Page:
We aimed to develop a driving simulator that can be steered by neural signals without handling a steering wheel. It will be a pre-prototype of future vehicles utilizing human psychological and physiological information. We developed a driving simulator that uses steady-state visual evoked potentials (SSVEP) to control steering. First, we conducted a basic experiment to measure SSVEPs using two flickering checker patterns, which were located apart right and left and had different reversal frequencies. When observers looked at one of 7 positions between two checkers, observers' SSVEPs quantitatively changed depending on the distance between the fixation point and the left/right checkers. Then, we made a simple algorithm to calculate a steering angle from SSVEPs, and applied it to a driving simulator. Some naive drivers could steer a car only with SSVEPs along a curving course in real-time. However, there were large individual differences and instabilities of performance across different courses.
This paper investigated the effects of active/passive viewing on the visually induced motion sickness. Participants wearing a Head-Mount-Display (HMD) searched a target character in random dots and other characters projected on a screen using a video camera moved by them (active viewing). They could see a part of the screen and the movies displayed via the HMD were recorded. When they saw the recorded movie later (passive viewing) through the HMD, they felt motion sickness worth than before. This suggests that passive viewing induced severer motion sickness than active viewing.
To reveal proficiency of trainees in executing of VR training system simulated for real works, relative fluctuation of hemoglobin concentration in prefrontal cortex of nine healthy subjects as well as time required for dose measurement, were investigated in five experiments by using a video camera and a NIRS system. For the purpose of describing prefrontal cortex activation represented by oxy-hemoglobin concentration, the authors originally proposed the event-related index (called ER index) derived from activation of oxy-hemoglobin concentration during dose measurements. As the result of statistical analysis, it was confirmed that average time required for dose measurement and the ER index simultaneously decreased in the second experiment. According to this result and the previous studies for prefrontal cortex functions, the subjects came to the early proficient stage for dose measurement works demonstrated in the VR training system. Therefore, the ER index proposed in this study was consequently considered to be useful for proficiency evaluation of trainees in executing VR training system.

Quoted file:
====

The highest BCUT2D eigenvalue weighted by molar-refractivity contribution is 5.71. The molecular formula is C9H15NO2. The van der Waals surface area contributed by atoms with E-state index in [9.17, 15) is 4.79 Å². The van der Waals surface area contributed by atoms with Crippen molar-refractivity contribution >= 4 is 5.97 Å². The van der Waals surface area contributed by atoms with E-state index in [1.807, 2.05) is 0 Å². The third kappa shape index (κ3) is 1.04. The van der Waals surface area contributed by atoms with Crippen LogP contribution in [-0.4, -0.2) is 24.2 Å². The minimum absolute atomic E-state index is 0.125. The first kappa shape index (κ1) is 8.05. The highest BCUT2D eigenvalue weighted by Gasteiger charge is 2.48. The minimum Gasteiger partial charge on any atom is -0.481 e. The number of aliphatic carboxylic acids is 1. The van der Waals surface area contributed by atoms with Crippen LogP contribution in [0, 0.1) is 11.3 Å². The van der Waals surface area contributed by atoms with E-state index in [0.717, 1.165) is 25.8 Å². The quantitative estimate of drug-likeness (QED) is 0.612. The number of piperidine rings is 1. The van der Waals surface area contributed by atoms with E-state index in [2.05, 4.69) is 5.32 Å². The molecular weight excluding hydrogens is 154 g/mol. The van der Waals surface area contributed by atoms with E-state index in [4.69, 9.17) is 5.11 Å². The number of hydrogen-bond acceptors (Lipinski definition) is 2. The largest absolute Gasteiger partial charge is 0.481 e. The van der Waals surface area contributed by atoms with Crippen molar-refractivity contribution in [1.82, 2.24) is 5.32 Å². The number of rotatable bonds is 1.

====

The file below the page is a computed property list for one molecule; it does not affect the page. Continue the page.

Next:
While a walk-in-place locomotion interface which uses human steps has the advantages of being smaller devices as well as allowing users to intuitively control speed, previous methods are limited to forward motion, and has other problems such as time lags and a tendency to be easily damaged. The current research uses two wireless accelerometers attached to the user's hips, and a geomagnetic sensor attached to the user's trunk to allow intuitive control of stepping forward/backward, jumping and change of direction through the user's actual actions of stepping forward/backward, jumping and body-twisting. We report the algorithms used, as well as a prototype system built for the present research.